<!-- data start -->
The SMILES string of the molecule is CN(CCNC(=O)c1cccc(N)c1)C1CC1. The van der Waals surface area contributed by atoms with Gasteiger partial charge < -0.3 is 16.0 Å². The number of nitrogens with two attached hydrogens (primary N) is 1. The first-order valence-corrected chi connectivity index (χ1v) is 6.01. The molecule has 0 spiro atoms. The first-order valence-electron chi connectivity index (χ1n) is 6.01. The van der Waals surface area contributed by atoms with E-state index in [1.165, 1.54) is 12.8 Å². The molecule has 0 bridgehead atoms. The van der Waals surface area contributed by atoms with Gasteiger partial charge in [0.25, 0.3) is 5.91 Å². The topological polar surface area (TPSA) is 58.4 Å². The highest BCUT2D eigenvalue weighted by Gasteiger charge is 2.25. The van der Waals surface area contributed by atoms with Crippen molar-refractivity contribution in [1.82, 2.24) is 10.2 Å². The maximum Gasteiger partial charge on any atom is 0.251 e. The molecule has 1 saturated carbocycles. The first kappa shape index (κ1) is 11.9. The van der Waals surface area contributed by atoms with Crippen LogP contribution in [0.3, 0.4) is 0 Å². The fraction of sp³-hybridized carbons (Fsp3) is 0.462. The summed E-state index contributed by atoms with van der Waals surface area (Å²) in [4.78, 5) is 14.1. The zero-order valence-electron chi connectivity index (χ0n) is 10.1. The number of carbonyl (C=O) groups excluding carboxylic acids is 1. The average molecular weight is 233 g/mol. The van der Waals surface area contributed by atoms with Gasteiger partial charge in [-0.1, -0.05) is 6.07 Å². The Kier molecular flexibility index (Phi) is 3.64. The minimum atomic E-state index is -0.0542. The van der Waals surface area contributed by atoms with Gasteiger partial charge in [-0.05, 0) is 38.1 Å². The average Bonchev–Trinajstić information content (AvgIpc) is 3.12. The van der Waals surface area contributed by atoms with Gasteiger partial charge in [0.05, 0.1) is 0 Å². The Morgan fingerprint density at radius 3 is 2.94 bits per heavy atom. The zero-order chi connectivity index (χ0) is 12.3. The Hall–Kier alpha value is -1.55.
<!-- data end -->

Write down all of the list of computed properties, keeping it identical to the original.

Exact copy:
The SMILES string of the molecule is CN(CCNC(=O)c1cccc(N)c1)C1CC1. The van der Waals surface area contributed by atoms with Gasteiger partial charge < -0.3 is 16.0 Å². The number of nitrogens with two attached hydrogens (primary N) is 1. The first-order valence-corrected chi connectivity index (χ1v) is 6.01. The molecule has 0 spiro atoms. The first-order valence-electron chi connectivity index (χ1n) is 6.01. The van der Waals surface area contributed by atoms with E-state index in [1.165, 1.54) is 12.8 Å². The molecule has 0 bridgehead atoms. The van der Waals surface area contributed by atoms with Gasteiger partial charge in [0.25, 0.3) is 5.91 Å². The topological polar surface area (TPSA) is 58.4 Å². The highest BCUT2D eigenvalue weighted by Gasteiger charge is 2.25. The van der Waals surface area contributed by atoms with Crippen molar-refractivity contribution in [1.82, 2.24) is 10.2 Å². The maximum Gasteiger partial charge on any atom is 0.251 e. The molecule has 1 saturated carbocycles. The first kappa shape index (κ1) is 11.9. The van der Waals surface area contributed by atoms with Crippen LogP contribution in [0.3, 0.4) is 0 Å². The fraction of sp³-hybridized carbons (Fsp3) is 0.462. The summed E-state index contributed by atoms with van der Waals surface area (Å²) in [4.78, 5) is 14.1. The zero-order valence-electron chi connectivity index (χ0n) is 10.1. The number of carbonyl (C=O) groups excluding carboxylic acids is 1. The average molecular weight is 233 g/mol. The van der Waals surface area contributed by atoms with Gasteiger partial charge in [-0.1, -0.05) is 6.07 Å². The Kier molecular flexibility index (Phi) is 3.64. The minimum atomic E-state index is -0.0542. The van der Waals surface area contributed by atoms with Gasteiger partial charge in [-0.05, 0) is 38.1 Å². The average Bonchev–Trinajstić information content (AvgIpc) is 3.12. The van der Waals surface area contributed by atoms with Gasteiger partial charge in [0.05, 0.1) is 0 Å². The Morgan fingerprint density at radius 3 is 2.94 bits per heavy atom. The zero-order chi connectivity index (χ0) is 12.3. The Hall–Kier alpha value is -1.55.